For Human Rights movement head Lev Ponomarev said human rights are violated in all federation subjects, but Bashkortostan is a leader in this respect. However, in a message sounded at the roundtable, Bashkir Ombudsman Chyngyz Gazizov said the very idea of discussing human rights in Bashkortostan is insulting and shows the preconception of the event organizers. Gazizov claimed that there are no "significant violations of human rights" in Bashkortostan, and that the republic has a high rate of solved crimes and little unrest among public-sector employees.

Tuimazy human rights activist Vladislav Sadyiqov commented that when law enforcement bodies cannot solve crimes, they report they were committed by innocent people who are dead. Torture is also used to extract confessions, Sadyiqov said. He added that three Bashkir Interior Ministry employees were convicted of torture in 2002 but no report was published about it in the republic. The same reason explains the "calmness" of public-sector employees, since even if a demonstration was planned, they could not obtain information about it from the republic's media.

Fund For Free Elections Director Assesses Situation In Republic...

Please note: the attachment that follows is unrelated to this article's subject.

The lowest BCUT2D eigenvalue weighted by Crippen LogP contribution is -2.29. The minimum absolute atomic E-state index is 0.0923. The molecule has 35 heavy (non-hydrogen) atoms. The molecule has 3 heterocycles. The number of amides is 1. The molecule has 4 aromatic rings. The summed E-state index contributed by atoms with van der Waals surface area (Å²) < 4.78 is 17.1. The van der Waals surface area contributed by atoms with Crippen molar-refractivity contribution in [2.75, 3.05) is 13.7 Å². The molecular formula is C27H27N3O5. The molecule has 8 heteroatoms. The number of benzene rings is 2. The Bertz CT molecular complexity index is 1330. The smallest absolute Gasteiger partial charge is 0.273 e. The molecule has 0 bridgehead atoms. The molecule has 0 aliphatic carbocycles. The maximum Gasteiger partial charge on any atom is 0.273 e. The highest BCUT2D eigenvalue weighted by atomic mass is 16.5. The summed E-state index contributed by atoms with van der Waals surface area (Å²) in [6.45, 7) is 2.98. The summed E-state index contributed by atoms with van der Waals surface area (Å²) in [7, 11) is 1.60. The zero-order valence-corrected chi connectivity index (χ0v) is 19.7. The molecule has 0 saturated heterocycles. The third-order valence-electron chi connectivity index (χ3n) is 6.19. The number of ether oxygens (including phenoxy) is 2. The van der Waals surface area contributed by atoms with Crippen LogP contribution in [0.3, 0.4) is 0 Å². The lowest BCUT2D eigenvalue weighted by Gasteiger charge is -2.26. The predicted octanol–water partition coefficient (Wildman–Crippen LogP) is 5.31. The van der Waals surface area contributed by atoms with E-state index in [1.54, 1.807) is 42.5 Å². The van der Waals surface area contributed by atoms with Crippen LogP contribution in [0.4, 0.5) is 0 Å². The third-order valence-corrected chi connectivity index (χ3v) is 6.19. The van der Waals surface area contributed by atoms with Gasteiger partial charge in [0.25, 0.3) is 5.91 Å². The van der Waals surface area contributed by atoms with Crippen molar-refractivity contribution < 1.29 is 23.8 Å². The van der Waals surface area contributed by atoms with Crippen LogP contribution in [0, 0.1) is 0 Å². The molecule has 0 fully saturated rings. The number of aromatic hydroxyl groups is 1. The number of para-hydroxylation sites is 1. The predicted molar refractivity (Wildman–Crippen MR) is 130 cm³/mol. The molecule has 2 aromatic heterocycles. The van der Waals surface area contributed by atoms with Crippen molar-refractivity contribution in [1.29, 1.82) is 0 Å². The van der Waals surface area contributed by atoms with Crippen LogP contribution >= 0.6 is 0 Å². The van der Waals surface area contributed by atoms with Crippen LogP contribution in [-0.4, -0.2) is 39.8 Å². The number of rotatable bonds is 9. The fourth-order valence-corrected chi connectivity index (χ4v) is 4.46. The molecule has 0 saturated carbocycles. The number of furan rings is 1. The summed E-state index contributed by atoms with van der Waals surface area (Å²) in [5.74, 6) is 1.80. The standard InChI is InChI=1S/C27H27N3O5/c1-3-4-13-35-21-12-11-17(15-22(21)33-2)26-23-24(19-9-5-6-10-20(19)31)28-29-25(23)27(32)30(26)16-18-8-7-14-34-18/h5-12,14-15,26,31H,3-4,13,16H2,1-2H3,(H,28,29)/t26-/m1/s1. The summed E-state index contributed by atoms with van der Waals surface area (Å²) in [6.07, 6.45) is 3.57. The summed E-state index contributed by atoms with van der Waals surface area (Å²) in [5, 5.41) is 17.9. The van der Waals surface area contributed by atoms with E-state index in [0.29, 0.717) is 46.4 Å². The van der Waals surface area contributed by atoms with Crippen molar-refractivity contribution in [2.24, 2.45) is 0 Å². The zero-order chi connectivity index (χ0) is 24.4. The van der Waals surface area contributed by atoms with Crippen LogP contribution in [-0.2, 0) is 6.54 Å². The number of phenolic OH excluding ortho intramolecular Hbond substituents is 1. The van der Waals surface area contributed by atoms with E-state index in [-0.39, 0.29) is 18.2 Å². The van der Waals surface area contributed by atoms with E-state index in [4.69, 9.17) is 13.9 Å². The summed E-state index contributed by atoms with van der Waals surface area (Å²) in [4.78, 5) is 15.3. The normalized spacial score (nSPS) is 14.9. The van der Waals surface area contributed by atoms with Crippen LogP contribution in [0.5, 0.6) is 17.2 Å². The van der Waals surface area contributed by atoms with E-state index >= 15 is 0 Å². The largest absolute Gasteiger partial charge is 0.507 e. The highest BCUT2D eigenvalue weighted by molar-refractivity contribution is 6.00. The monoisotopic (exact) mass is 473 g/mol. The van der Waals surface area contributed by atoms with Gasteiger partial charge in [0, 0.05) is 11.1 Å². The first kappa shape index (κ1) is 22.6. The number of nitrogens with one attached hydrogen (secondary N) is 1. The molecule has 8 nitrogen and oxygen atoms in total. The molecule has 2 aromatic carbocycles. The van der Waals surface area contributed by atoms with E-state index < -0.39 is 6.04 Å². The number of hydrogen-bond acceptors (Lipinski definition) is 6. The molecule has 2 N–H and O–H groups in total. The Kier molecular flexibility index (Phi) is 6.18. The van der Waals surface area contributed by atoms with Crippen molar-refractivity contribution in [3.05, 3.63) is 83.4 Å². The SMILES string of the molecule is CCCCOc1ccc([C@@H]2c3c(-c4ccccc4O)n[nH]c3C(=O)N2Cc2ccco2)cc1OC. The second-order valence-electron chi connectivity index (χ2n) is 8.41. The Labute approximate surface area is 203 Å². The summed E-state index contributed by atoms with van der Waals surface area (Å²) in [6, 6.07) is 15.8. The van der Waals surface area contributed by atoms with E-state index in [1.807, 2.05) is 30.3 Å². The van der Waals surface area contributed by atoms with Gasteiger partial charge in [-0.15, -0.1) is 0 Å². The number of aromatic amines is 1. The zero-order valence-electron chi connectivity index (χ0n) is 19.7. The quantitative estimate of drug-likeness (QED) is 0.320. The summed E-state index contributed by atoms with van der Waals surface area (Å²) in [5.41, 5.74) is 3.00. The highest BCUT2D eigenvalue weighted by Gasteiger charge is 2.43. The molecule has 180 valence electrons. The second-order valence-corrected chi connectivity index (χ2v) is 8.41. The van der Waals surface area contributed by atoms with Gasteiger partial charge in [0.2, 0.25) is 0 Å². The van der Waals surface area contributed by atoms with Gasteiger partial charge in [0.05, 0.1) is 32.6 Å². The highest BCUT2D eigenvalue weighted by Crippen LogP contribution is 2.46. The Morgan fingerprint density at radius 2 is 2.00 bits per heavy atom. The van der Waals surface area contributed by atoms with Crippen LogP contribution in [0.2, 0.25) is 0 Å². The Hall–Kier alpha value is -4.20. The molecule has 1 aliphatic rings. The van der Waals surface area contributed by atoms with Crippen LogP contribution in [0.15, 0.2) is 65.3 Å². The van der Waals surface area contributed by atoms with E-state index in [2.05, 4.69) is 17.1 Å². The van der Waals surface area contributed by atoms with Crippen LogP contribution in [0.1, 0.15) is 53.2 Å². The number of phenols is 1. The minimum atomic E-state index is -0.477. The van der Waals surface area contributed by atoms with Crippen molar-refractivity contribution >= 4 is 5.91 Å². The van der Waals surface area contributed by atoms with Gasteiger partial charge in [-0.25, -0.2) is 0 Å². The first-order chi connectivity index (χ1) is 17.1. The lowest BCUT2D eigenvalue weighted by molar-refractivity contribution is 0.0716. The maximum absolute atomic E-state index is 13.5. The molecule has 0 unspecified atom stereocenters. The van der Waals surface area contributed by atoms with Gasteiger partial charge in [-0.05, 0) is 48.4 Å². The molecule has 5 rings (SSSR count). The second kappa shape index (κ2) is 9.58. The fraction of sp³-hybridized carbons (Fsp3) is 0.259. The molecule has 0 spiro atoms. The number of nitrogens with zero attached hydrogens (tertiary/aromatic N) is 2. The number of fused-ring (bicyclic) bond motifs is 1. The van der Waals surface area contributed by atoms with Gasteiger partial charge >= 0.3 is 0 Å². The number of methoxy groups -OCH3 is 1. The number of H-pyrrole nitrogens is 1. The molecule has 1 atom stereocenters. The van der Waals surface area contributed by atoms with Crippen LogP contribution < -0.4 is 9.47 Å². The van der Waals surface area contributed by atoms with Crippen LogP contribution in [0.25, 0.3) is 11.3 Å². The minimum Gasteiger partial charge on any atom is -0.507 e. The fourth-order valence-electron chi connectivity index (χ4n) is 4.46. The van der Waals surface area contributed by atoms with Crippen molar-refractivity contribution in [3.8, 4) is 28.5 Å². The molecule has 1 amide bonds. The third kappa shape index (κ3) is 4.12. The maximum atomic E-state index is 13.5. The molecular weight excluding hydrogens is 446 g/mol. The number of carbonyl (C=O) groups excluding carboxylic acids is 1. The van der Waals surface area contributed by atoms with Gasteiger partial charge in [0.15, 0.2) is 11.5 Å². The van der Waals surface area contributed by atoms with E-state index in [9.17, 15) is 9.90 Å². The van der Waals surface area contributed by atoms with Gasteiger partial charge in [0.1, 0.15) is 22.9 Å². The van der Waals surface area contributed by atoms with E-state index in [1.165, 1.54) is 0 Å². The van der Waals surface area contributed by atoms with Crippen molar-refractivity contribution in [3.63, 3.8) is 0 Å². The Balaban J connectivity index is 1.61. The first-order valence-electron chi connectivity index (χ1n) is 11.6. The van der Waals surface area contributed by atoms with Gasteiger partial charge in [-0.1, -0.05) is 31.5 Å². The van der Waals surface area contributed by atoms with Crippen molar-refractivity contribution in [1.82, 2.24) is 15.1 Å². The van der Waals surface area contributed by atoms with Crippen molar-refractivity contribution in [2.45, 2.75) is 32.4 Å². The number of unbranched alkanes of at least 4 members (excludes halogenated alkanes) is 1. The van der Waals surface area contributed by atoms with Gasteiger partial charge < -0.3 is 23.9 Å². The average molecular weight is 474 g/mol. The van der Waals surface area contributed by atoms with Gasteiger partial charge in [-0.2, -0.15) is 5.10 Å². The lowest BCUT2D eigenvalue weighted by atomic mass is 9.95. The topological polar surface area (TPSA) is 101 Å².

The visiting executive director of the Russian Fund for Free Elections, Andrei Przhezdomskii, said in Ufa on 28 February that he came to assess the pre-election situation in Bashkortostan, RosBalt reported the same day. Przhezdomskii said that although his visit is not directly linked to an appeal by Bashkir opposition leaders to Russian Central Electoral Commission Chairman Aleksandr Veshnyakov to secure "honest and fair elections" to the Bashkir parliament (see "RFE/RL Tatar-Bashkir Report," 28 February 2003), Veshnyakov did ask him to appraise the pre-election conditions in the republic. Przhezdomskii said the situation in the republic on the eve of the parliamentary elections "is not simple" and party leaders told him about "serious, but still not investigated facts of violating legislation." Meeting with Przhezdomskii the same day, Bashkir party leaders asked the fund to prevent the use of administrative levers in the elections.

...As Fund To Open Branch In Ufa
Przhezdomskii told reporters on 28 February in Ufa that a branch of the Russian Fund for Free Elections will be established in Bashkortostan by the November State Duma elections, RosBalt reported the same day. A corresponding agreement was reached at a meeting between fund representatives and Bashkir presidential administration head Ildar Gyimaev and political party leaders. Przhezdomskii said, "We don't need permission from regional authorities to establish our branches but believe doing so without consulting them would be unacceptable."

The fund was established in 2002 to promote the development of institutions of representative democracy and to counteract "black" electioneering. The fund's founders include the Russian Central Election Commission, the Institute of Social and Political Studies of the Russian Academy of Sciences, and Moscow State Juridical Academy. The fund currently has four branches, in Kaliningrad, Pskov, Irkutsk, and Ulan-Ude, and plans to open another in Nizhnii Novgorod soon.

Compiled by Gulnara Khasanova